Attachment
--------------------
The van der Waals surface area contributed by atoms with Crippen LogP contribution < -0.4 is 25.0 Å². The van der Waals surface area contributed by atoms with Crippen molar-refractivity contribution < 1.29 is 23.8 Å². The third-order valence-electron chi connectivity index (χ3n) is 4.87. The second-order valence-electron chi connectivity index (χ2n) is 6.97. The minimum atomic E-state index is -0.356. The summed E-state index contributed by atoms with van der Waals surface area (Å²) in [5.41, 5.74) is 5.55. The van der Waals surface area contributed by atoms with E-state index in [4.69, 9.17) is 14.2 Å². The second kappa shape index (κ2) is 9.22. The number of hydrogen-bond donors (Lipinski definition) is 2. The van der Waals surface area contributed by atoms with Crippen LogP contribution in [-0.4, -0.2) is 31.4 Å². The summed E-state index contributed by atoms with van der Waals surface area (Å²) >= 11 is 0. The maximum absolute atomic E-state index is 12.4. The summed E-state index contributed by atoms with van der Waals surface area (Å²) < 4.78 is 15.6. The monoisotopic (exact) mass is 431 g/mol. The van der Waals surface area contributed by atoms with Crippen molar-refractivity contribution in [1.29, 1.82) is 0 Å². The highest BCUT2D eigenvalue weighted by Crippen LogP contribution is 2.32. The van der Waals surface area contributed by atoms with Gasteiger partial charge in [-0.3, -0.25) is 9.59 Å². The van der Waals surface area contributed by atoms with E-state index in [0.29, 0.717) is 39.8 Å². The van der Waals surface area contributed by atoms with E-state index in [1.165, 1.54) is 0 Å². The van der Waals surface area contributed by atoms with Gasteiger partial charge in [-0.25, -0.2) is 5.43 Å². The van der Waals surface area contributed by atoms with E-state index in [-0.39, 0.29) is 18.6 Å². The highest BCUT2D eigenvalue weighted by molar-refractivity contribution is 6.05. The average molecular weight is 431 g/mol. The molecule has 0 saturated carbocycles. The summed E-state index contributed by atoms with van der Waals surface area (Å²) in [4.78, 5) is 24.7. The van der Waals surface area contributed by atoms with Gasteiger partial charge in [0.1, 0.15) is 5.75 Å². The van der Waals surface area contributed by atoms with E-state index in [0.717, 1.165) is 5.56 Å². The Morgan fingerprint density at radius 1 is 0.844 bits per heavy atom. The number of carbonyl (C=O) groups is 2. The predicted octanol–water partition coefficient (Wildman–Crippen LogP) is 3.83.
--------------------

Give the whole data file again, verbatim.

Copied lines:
The van der Waals surface area contributed by atoms with Crippen LogP contribution < -0.4 is 25.0 Å². The van der Waals surface area contributed by atoms with Crippen molar-refractivity contribution < 1.29 is 23.8 Å². The third-order valence-electron chi connectivity index (χ3n) is 4.87. The second-order valence-electron chi connectivity index (χ2n) is 6.97. The minimum atomic E-state index is -0.356. The summed E-state index contributed by atoms with van der Waals surface area (Å²) in [5.41, 5.74) is 5.55. The van der Waals surface area contributed by atoms with E-state index in [4.69, 9.17) is 14.2 Å². The second kappa shape index (κ2) is 9.22. The number of hydrogen-bond donors (Lipinski definition) is 2. The van der Waals surface area contributed by atoms with Crippen LogP contribution in [-0.4, -0.2) is 31.4 Å². The summed E-state index contributed by atoms with van der Waals surface area (Å²) >= 11 is 0. The maximum absolute atomic E-state index is 12.4. The summed E-state index contributed by atoms with van der Waals surface area (Å²) < 4.78 is 15.6. The monoisotopic (exact) mass is 431 g/mol. The van der Waals surface area contributed by atoms with Crippen molar-refractivity contribution in [1.29, 1.82) is 0 Å². The highest BCUT2D eigenvalue weighted by Crippen LogP contribution is 2.32. The van der Waals surface area contributed by atoms with Gasteiger partial charge in [-0.3, -0.25) is 9.59 Å². The van der Waals surface area contributed by atoms with E-state index in [0.29, 0.717) is 39.8 Å². The van der Waals surface area contributed by atoms with E-state index in [1.165, 1.54) is 0 Å². The van der Waals surface area contributed by atoms with Gasteiger partial charge in [-0.25, -0.2) is 5.43 Å². The van der Waals surface area contributed by atoms with E-state index in [-0.39, 0.29) is 18.6 Å². The highest BCUT2D eigenvalue weighted by molar-refractivity contribution is 6.05. The average molecular weight is 431 g/mol. The molecule has 0 saturated carbocycles. The summed E-state index contributed by atoms with van der Waals surface area (Å²) in [4.78, 5) is 24.7. The van der Waals surface area contributed by atoms with Gasteiger partial charge in [0.1, 0.15) is 5.75 Å². The van der Waals surface area contributed by atoms with E-state index in [0.717, 1.165) is 5.56 Å². The Morgan fingerprint density at radius 1 is 0.844 bits per heavy atom. The number of carbonyl (C=O) groups is 2. The predicted octanol–water partition coefficient (Wildman–Crippen LogP) is 3.83.